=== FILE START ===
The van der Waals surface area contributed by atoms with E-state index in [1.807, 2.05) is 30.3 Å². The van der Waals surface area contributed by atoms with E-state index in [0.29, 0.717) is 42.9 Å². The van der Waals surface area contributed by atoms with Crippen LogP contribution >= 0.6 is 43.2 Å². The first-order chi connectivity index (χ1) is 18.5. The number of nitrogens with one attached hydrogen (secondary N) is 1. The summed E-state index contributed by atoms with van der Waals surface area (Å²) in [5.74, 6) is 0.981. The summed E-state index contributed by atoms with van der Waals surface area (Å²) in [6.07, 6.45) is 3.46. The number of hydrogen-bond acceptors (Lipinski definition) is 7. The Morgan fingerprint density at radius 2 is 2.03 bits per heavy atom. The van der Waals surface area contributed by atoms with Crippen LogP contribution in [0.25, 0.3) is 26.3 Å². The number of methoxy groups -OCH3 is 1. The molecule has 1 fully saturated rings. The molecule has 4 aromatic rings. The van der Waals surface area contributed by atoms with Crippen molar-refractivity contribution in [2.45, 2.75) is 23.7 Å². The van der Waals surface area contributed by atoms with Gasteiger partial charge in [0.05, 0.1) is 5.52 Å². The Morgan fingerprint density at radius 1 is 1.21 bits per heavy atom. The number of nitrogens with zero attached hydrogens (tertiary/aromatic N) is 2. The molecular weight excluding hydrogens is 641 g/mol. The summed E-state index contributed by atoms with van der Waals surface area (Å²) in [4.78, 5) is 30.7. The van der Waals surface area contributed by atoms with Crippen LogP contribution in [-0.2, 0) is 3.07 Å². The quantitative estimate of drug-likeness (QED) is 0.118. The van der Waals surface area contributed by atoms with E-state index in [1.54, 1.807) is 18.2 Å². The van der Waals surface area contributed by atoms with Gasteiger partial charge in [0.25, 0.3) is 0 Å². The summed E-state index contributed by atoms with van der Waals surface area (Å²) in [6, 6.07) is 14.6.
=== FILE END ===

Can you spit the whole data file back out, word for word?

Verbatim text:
The van der Waals surface area contributed by atoms with E-state index in [1.807, 2.05) is 30.3 Å². The van der Waals surface area contributed by atoms with E-state index in [0.29, 0.717) is 42.9 Å². The van der Waals surface area contributed by atoms with Crippen LogP contribution >= 0.6 is 43.2 Å². The first-order chi connectivity index (χ1) is 18.5. The number of nitrogens with one attached hydrogen (secondary N) is 1. The summed E-state index contributed by atoms with van der Waals surface area (Å²) in [5.74, 6) is 0.981. The summed E-state index contributed by atoms with van der Waals surface area (Å²) in [6.07, 6.45) is 3.46. The number of hydrogen-bond acceptors (Lipinski definition) is 7. The Morgan fingerprint density at radius 2 is 2.03 bits per heavy atom. The van der Waals surface area contributed by atoms with Crippen LogP contribution in [0.25, 0.3) is 26.3 Å². The number of methoxy groups -OCH3 is 1. The molecule has 1 fully saturated rings. The molecule has 4 aromatic rings. The van der Waals surface area contributed by atoms with Crippen molar-refractivity contribution in [2.45, 2.75) is 23.7 Å². The van der Waals surface area contributed by atoms with Gasteiger partial charge in [0.05, 0.1) is 5.52 Å². The Morgan fingerprint density at radius 1 is 1.21 bits per heavy atom. The number of nitrogens with zero attached hydrogens (tertiary/aromatic N) is 2. The molecular weight excluding hydrogens is 641 g/mol. The summed E-state index contributed by atoms with van der Waals surface area (Å²) in [4.78, 5) is 30.7. The van der Waals surface area contributed by atoms with Crippen LogP contribution in [-0.2, 0) is 3.07 Å². The quantitative estimate of drug-likeness (QED) is 0.118. The van der Waals surface area contributed by atoms with E-state index in [1.54, 1.807) is 18.2 Å². The van der Waals surface area contributed by atoms with Gasteiger partial charge in [0.25, 0.3) is 0 Å². The summed E-state index contributed by atoms with van der Waals surface area (Å²) in [6, 6.07) is 14.6.